Books have found themselves on the proverbial wrong side of the law for various reasons. Some for their depictions of graphic sexuality or drug use, some for offensive language and some for being too forceful challenging the status quo.
Staunch defenders of the First Amendment say these books have a right to exist, but their opponents consider them dangerous and say that we would be better off without them.
This side of the debate states that we must protect our children from divisive or dangerous reading material. It is part of a movement by a large portion of parents who feel that they should have more of a say in the direction of their children’s education.
On the face of it, that seems reasonable. Most people can agree that warnings on books that contain material that could trigger traumatic emotional responses such as descriptions of sexual violence, child abuse or suicide, could be beneficial. However, more than half of those books challenged contain diverse content, containing common themes such as racism and LGTBQ+ elements.
That is a statistic that I find disturbing. It causes me to question the true motive behind this movement to ban certain books. To me, it appears more like an attempt to restrict students’ exposure to viewpoints contrary to the parents’ own rather than protecting the students from harm.
Books such as “Maus” by Art Spiegelman, “The Bluest Eye” by Toni Morrison and “The Handmaids’ Tale” by Margret Atwood have a place in the libraries of any society that truly desires to be inclusive and equal.
Mackleen Desravines, Associate Professor of English at GHC, stated, “Banning books is essentially shadowing entire communities by stripping them of their voice, the powerful voice of literature.”
Therefore, it is important to maintain a teaching curriculum that enhances a student’s understanding and experience of other cultures, beliefs and lives through books.
We have learned to live with some forms of censorship. We have accepted movie ratings as a normal practice and we barely notice the explicit lyrics warning on the music we listen to. We are now being asked to accept, once again, the absence of books deemed by a select few as offensive, dangerous or even un-American from our schools.
Is this acceptable in a free and democratic society? In order to answer that, we must ask ourselves another question: where does it end?
The concern we should have when censorship is mentioned is that there may never be an end to it once it has begun. It may start with a few books in libraries, but with complacency on our part, that list could grow. From libraries to the classroom is a small step. Once in the classroom, censorship has great potential to damage our social fabric.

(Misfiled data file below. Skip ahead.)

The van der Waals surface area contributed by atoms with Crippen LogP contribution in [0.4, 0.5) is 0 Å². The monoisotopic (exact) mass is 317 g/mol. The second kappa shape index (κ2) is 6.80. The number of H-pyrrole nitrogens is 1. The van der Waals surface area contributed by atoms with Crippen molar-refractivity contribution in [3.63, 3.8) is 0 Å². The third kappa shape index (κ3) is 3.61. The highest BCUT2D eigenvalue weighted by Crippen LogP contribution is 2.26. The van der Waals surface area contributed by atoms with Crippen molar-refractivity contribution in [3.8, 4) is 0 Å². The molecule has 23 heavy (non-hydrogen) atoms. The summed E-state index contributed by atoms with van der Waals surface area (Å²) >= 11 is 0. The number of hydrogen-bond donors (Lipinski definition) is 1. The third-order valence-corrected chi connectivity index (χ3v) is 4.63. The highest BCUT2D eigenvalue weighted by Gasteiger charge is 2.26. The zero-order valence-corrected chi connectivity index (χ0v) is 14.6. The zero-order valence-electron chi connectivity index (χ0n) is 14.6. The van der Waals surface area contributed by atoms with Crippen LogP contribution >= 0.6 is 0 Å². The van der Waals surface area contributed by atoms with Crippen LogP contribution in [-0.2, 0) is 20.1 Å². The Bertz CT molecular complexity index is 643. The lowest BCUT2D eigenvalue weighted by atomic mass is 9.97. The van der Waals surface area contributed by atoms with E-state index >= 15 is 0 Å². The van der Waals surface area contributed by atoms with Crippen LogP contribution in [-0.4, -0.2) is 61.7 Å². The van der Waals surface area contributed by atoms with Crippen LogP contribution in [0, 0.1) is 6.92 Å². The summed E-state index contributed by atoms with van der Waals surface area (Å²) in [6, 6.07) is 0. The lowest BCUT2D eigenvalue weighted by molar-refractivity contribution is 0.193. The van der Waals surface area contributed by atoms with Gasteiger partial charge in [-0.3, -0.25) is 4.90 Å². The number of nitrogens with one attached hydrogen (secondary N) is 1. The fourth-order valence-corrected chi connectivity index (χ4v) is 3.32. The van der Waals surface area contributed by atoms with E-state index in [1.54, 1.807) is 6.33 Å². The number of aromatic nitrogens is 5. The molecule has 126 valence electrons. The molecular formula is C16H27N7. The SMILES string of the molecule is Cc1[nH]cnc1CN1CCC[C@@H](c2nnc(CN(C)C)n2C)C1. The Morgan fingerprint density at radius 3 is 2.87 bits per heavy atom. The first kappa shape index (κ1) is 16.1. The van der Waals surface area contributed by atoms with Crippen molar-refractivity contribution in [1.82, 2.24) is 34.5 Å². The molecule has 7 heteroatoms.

That is what is so concerning about this issue to educators. Frank Minor, Professor of English at GHC, said: ”Banning books is troubling because it suggests changes in the way books are taught, especially at grade school levels where stricter guidelines exist.”
Academic freedom is essential to get the most out of the educational experience.
Adults practice a form of self-censorship. Since a large percentage of adults do not make a consistent habit of reading books after college, it is crucial that students are exposed to the educational opportunities within books. Removing any book from this experience can leave a gap in the education process that will remain into adulthood and perhaps, a lifetime.
The novelist Issac Asimov said, “Banned books are the books most worth reading.” The truth of this statement lies in the fact that these books hold such huge potential to teach us about our fellow humans.
The concept of sociological imagination teaches us that we can only understand ourselves by understanding the history and experience of the society we live in. Literature is a major component of this and the stories we encounter there are an important portion of who we are and who we are to become.
The movement to remove books from shelves at school libraries is gaining momentum. The list grows consistently. How far reaching it will become is anyone’s guess. Perhaps one day it will also affect booksellers and publishers. That is a dire prediction, but not completely out of the question. Therefore, it is important to know these books and read them while you can.